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Science Idle

The Physics of Jump Rope 29

Posted by samzenpus
from the because-he-can dept.
sciencehabit writes "Last year, Jeffrey Aristoff and Howard Stone, mechanical engineers at Princeton University, were at the gym waiting for a pickup game of basketball. To warm up, Stone started jumping rope. As the rope whizzed over the head of his colleague, Aristoff wondered, 'Is it known how jump ropes bend in the wind?' A few literature searches later, he concluded that the answer was, 'not really.' Now, the two have solved the problem themselves."
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The Physics of Jump Rope

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  • by Anonymous Coward on Wednesday November 02, 2011 @06:28PM (#37927598)

    Reminds me of a guy named Richard Feynman who did some "meaningless" but fun physics research:

    Within a week I was in the cafeteria and some guy, fooling around, throws a plate in the air. As the plate went up in the air I saw it wobble, and I noticed the red medallion of Cornell on the plate going around. It was pretty obvious to me that the medallion went around faster than the wobbling.
              I had nothing to do, so I start to figure out the motion of the rotating plate. I discover that when the angle is very slight, the medallion rotates twice as fast as the wobble rate -- two to one. It came out of a complicated equation! Then I thought, "Is there some way I can see in a more fundamental way, by looking at the forces or the dynamics, why it's two to one?"
              I don't remember how I did it, but I ultimately worked out what the motion of the mass particles is, and how all the accelerations balance to make it come out two to one.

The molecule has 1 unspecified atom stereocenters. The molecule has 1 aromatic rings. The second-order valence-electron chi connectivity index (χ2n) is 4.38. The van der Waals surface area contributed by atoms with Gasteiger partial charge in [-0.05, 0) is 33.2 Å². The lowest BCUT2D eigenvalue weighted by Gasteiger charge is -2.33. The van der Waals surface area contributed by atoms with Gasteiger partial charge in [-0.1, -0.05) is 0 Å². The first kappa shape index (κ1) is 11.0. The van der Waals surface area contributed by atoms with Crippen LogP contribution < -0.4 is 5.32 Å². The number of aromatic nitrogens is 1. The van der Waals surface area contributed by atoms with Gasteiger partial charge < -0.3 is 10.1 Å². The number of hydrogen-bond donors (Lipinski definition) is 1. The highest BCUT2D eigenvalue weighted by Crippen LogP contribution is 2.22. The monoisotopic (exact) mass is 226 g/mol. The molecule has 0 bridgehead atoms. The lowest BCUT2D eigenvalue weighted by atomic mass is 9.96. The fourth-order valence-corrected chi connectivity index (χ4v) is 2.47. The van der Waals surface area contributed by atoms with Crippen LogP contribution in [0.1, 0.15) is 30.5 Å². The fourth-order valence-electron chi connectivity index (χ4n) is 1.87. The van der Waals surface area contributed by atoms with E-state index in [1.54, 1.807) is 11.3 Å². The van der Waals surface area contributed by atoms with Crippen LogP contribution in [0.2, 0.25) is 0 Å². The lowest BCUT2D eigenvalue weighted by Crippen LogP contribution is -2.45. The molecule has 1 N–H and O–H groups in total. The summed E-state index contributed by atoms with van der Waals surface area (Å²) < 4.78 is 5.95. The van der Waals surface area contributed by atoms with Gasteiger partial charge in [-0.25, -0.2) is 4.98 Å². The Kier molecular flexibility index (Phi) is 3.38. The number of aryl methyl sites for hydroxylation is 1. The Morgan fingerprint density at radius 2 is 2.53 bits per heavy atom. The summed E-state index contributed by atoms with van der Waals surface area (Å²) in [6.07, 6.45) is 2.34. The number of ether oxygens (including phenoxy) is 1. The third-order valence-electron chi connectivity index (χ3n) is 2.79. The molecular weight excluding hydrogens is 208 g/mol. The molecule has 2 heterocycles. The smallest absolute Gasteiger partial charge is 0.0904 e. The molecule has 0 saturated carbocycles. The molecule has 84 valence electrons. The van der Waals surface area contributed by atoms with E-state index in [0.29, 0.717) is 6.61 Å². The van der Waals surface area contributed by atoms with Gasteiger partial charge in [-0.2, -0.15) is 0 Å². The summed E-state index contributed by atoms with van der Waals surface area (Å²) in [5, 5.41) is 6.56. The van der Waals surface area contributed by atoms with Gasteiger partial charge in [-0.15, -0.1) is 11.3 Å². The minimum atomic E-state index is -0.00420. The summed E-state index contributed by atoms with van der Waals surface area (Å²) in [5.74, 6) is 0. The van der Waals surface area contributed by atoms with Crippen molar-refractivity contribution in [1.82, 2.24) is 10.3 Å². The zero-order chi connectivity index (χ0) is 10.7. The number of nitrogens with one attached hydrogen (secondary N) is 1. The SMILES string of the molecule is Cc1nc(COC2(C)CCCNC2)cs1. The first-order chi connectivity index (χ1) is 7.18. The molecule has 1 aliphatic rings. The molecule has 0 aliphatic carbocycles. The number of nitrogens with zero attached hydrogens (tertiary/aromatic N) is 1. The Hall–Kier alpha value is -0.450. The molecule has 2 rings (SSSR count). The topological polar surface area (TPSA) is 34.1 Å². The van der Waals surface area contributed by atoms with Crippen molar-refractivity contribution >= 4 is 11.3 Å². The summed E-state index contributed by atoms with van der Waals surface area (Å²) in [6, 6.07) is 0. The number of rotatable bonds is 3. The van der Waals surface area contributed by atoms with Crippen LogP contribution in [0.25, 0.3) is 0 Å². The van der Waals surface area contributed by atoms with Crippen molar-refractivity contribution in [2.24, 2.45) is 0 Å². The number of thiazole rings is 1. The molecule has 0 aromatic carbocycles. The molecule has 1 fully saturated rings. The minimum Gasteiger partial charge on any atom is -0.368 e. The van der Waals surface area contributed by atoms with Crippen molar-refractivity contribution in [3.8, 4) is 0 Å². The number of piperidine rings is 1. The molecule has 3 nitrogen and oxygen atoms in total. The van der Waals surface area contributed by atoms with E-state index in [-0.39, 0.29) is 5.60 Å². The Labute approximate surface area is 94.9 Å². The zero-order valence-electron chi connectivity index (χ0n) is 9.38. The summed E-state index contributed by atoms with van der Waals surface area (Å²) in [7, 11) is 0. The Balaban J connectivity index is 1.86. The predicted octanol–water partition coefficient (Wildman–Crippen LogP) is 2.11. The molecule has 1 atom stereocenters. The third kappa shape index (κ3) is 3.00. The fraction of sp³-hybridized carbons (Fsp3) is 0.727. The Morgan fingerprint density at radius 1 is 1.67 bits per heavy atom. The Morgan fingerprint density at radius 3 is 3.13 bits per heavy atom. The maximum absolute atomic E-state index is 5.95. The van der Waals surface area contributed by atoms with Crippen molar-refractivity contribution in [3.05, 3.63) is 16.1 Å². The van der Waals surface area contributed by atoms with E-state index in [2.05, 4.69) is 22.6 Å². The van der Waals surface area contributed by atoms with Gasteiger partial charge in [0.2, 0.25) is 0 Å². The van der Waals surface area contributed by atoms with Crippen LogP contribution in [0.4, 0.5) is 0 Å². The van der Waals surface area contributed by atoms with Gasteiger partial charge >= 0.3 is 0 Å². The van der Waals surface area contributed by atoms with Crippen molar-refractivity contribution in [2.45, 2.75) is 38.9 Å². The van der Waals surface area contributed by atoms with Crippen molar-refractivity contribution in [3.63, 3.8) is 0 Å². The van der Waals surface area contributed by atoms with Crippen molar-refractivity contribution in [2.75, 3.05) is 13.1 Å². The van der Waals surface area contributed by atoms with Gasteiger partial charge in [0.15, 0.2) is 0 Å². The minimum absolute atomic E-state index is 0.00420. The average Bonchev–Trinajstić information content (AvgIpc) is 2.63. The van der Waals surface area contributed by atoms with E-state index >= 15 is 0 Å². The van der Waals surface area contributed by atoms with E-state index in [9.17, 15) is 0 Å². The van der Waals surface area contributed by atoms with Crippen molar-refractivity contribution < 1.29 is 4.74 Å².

I still remember going to Hans Bethe and saying, "Hey, Hans! I noticed something interesting. Here the plate goes around so, and the reason it's two to one is..." and I showed him the accelerations.
              He says, "Feynman, that's pretty interesting, but what's the importance of it? Why are you doing it?"
              "Hah!" I say. "There's no importance whatsoever. I'm just doing it for the fun of it." His reaction didn't discourage me; I had made up my mind I was going to enjoy physics and do whatever I liked.
              I went on to work out equations of wobbles. Then I thought about how electron orbits start to move in relativity. Then there's the Dirac Equation in electrodynamics. And then quantum electrodynamics. And before I knew it (it was a very short time) I was "playing" -- working, really -- with the same old problem that I loved so much, that I had stopped working on when I went to Los Alamos: my thesis-type problems; all those old-fashioned, wonderful things.
              It was effortless. It was easy to play with these things. It was like uncorking a bottle: Everything flowed out effortlessly. I almost tried to resist it! There was no importance to what I was doing, but ultimately there was. The diagrams and the whole business that I got the Nobel Prize for came from that piddling around with the wobbling plate.

    - Richard Feynman, Surely You're Joking, Mr. Feynman

"There is nothing new under the sun, but there are lots of old things we don't know yet." -Ambrose Bierce

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